Between 2002 and 2011, the researchers found, the percentage of physicians who said they had any type of EHR increased from 18% to 55%. During that period, primary care doctors adopted EHRs at a faster rate than specialists. By 2011, the gap between primary care doctors' and specialists' adoption of EHRs had widened: 59% of generalists had any kind of EHR vs. 50% of specialists.
Similarly, in 2011 40% of primary care physicians had basic EHRs, compared to 31% of specialists. Overall, about a third of physicians had basic EHRs, which allow them to record information on patient demographics, diagnoses, and medications, store clinical notes, view lab and imaging results, and prescribe electronically.
Jane E. Sisk, a study coauthor and a scholar-in-residence at the Institute of Medicine, told InformationWeek Healthcare that specialists' lower adoption rate was partly related to "the limitations in the EHR systems on the market," which may not offer the features that some specialists require.
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The study also found a growing divergence between doctors who were 45 or younger and physicians who were 55 or older, both in overall EHR adoption and the use of basic EHRs. Midsize and large practices also acquired EHRs at a faster rate than small practices did, although there was a big jump in the percentage of one- and two-doctor practices that had EHRs from 2010 to 2011, Sisk said. Much of that movement, she added, may have resulted from the government's incentives for Meaningful Use of EHRs.
Not surprisingly, practices owned by healthcare systems and other large organizations were more likely to have an EHR than private practices were, and that difference also widened during the study period. Adoption of basic EHRs was higher in the Midwest and the West, where large group practices are numerous, than in the South and the Northeast, where small private practices remain the norm.
Sisk said she does not believe that the slower rates of adoption by older, small-practice, independent, and specialist physicians means that EHR implementation will plateau in any of those categories. Many older physicians will retire, she pointed out, and the number of physicians in solo and two-doctor practices--now about 40% of the total--will continue to shrink as more and more of those doctors go to work for hospitals and other healthcare organizations. "So I don't see there's necessarily any plateau or wall that any one group of physicians would hit."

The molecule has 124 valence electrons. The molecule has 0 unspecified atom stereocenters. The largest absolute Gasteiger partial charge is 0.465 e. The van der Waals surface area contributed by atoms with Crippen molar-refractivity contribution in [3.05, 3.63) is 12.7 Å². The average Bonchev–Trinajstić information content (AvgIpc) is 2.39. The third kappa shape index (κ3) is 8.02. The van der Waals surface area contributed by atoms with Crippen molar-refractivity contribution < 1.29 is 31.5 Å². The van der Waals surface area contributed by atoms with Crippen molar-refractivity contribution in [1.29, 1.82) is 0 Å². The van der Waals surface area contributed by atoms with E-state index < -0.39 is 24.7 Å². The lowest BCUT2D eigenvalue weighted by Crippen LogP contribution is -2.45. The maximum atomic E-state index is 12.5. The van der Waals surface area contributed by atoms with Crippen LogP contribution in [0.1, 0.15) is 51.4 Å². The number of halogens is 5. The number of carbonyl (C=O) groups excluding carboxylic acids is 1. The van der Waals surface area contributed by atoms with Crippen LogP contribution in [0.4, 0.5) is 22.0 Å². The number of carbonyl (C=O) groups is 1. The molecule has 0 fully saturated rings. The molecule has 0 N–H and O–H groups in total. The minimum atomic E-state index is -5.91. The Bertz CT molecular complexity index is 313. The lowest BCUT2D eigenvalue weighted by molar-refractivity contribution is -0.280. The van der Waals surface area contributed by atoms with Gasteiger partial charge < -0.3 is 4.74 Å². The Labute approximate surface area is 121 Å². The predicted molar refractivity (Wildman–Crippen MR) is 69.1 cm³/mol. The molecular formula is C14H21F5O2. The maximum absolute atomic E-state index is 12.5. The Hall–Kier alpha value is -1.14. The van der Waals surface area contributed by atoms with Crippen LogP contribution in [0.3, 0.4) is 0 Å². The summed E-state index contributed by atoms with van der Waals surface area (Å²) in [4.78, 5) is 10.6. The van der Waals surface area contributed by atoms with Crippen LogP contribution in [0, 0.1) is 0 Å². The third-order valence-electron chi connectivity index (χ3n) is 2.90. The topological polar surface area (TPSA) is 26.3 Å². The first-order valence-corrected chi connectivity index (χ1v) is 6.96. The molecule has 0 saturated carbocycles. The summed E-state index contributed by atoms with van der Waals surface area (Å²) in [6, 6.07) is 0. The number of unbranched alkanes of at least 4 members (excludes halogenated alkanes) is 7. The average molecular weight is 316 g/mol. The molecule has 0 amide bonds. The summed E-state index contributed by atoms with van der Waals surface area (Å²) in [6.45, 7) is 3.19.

Nevertheless, she pointed out, the low adoption rate of basic EHRs creates a significant challenge for the EHR incentive program. EHRs certified for Meaningful Use must include not only the basic EHR functions listed above, but also a few others, such as decision support and interoperability features. So if only a third of physicians have even basic EHRs, far fewer doctors have certified systems capable of showing Meaningful Use.
An accompanying study in Health Affairs supports this conclusion. That study reveals that, while 51% of physicians intended to apply for the EHR incentives in 2011, only 11% also had the "computerized capabilities" to meet the 10 core criteria of Meaningful Use.
"It's a challenge to the federal schedule [for awarding incentive funds]," she said. "These results indicate that it would be important to continue monitoring this situation and see how people are doing with Meaningful Use stage 1 and when it's realistic to increase those requirements and go to stage 2."
Policymakers should also consider expanding the health IT regional extension centers and other federal programs that help physicians implement EHRs, she added. Among other things, she said, the government might broaden its technical assistance programs to include non-primary-care specialists.
The 2012 InformationWeek Healthcare IT Priorities Survey finds that grabbing federal incentive dollars and meeting pay-for-performance mandates are the top issues facing IT execs. Find out more in the new, all-digital Time To Deliver issue of InformationWeek Healthcare. (Free registration required.)